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I’m just so angry

I’m angry and I can’t help but be angry about what this country faces.

I’m not angry at the coronavirus that threatens to cause so much havoc it might unleash a second Great Depression. It’s just a virus, after all, that likely lurked in a bat somewhere in China until it was transferred into another animal before making its way into human beings. It’s a virus. It’s trying to live. There were others before it and are others out we have yet to be introduced to.

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But I am angry.

I’m angry that 63 million Americans decided to make a man president each of us knew had neither the qualifications nor character to be in the White House. I’m angry that they spent the past three years excusing his behavior and disgusting speech and pretending he, and he alone, was responsible for an economy that was already growing long before he was sworn in.

I’m angry that that president spent several weeks downplaying the seriousness of the coronavirus, precious time we can’t get back, precious time that allowed the virus to spread within our midst undetected and uncontrolled.

I’m angry that that president said it was only a hoax by a media trying to harm his reelection chances, that it would magically disappear, that the number of the infected would go down not up, that we had it totally under control, for falsely claiming it was the Obama administration, rather than his own, that was responsible for the criminal lack of testing in the United States that has hampered our ability to corral the virus.

I’m angry that his lack of focus and belief in conspiracy theories and hyper focus on his own image meant there was no one to put his administration on full scale alert in January, when the first case was confirmed on our soil, instead of March, when community spread had affected just about every state in the nation. I’m angry that he had to be browbeaten into taking this seriously and must constantly be showered with praise no matter how awful his performance.

I’m angry that to have learned that his team did not take seriously the warnings they were given about a potential pandemic as they were transitioning into office and I’m angry that he disbanded a global health unit in 2018 that was designed to detect and respond to such crises.

I’m angry that the media spent the past few years twisting itself into illogical knots to find ways to not call Trump’s lies lies.

I’m angry that Trump lied that he always believed the crisis was a serious one, breezily and easily lying on national television that he knew it was a pandemic before it was called a pandemic.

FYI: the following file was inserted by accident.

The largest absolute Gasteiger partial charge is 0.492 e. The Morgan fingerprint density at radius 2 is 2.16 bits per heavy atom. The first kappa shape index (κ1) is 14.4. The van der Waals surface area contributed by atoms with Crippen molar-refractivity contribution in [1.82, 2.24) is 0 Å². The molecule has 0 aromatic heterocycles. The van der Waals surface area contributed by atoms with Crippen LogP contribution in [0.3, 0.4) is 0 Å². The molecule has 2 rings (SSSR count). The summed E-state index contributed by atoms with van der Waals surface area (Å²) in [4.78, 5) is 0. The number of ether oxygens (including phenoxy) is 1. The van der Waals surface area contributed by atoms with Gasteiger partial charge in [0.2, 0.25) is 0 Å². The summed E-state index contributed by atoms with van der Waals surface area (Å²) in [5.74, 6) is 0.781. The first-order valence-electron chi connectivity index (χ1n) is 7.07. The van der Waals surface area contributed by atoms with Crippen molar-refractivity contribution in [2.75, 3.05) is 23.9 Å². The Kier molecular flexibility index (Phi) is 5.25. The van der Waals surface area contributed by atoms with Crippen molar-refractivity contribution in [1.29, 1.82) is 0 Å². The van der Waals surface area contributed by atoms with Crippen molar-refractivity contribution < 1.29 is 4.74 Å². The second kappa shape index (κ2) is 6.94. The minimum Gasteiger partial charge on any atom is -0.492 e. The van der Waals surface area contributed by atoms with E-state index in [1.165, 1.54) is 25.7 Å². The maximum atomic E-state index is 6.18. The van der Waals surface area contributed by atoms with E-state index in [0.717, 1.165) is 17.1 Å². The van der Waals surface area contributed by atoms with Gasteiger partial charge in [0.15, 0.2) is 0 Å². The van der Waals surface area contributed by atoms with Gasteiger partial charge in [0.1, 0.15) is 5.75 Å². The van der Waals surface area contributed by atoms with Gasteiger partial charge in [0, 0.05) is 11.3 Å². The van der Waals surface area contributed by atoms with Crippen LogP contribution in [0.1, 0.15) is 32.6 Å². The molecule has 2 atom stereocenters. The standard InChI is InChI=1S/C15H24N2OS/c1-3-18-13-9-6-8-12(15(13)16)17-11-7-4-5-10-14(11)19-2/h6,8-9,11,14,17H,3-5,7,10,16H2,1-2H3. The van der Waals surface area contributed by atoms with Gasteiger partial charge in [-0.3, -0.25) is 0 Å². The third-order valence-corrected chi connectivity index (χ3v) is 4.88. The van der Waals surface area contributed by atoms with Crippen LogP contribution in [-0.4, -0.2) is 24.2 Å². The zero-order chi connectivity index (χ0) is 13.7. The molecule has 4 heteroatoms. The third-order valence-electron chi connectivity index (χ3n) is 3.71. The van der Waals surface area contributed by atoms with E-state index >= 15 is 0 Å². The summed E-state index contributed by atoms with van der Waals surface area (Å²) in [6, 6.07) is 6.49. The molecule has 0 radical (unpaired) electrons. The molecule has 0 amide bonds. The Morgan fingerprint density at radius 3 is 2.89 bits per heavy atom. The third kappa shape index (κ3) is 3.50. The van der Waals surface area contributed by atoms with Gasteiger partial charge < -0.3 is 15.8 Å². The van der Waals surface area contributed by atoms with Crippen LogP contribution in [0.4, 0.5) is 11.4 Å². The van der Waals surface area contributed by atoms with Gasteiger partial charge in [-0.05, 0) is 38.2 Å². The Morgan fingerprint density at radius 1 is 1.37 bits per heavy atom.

I’m angry that Trump’s lies convinced a larger percentage of older Republicans than other groups to believe the crisis isn’t a crisis, even though many of them are most at risk.

I’m angry that he has so little credibility that I don’t feel compelled to follow his lead the way I was happy to follow President George W. Bush after the Sept. 11, 2001 terrorist attacks, the way everyone felt compelled — and honored — to.

And I get angrier still when I remember back to 2009, when we faced the greatest economic downturn since the Great Depression and note that the Republican Party proudly prioritized its own political fortunes rather than helping Americans get through a trying time. Not a single Republican in the House of Representatives voted for an economic stimulus package that was a primary reason the economy began turning around, and only three Republicans in the Senate voted yes.

During this crisis, Democratic lawmakers gave the White House more than twice as much money as it initially asked for to fight the virus, quickly passed another bill to provide even more funding, and still stand ready to help the White House get money into the hands of everyday Americans to stem the tide against a burgeoning economic crisis White House officials say could result in a 20% unemployment rate, twice as bad as what happened in 2009.

They are doing that knowing their efforts might in effect improve the reelection chances of a man they believe should have been tossed out of office for abusing his power.

I’m angry that pointing out those facts might offend the “both sides” brigade, those so focused on pretending our political parties are equally broken they warp rather than deal with reality.

I’m angry at the man in Kentucky who contracted the virus, left the hospital against medical advice and required police patrols around his house to keep him quarantined, angry at the foolish people who bragged about congregating in large crowds in bars and restaurants, angry at the administration’s inability to ensure COVID tests for Americans returning from countries where travel bans are now in effect.

I’m angry at the elected officials and their supporters who are using a moment like this to spread bigotry.

I’m angry that my Asian-American students have had to struggle, not only with their fears about the virus, but about how fellow Americans view and will treat them.

I’m angry that my mother-in-law’s church services have been cancelled indefinitely and that a pastor’s wife in my area is in the hospital after contracting the virus.

I’m angry that I don’t want to rally around the flag with Trump or all the Republicans who have enabled him for so damn long. And I’m angrier still when realizing I have no other choice if I want to defeat this virus and limit the damage it could cause.

Issac J. Bailey is a journalist and professor of communication studies at Davidson College. His book, My Brother Moochie: Regaining Dignity in the Face of Crime, Poverty, and Racism in the American South was published in 2018.

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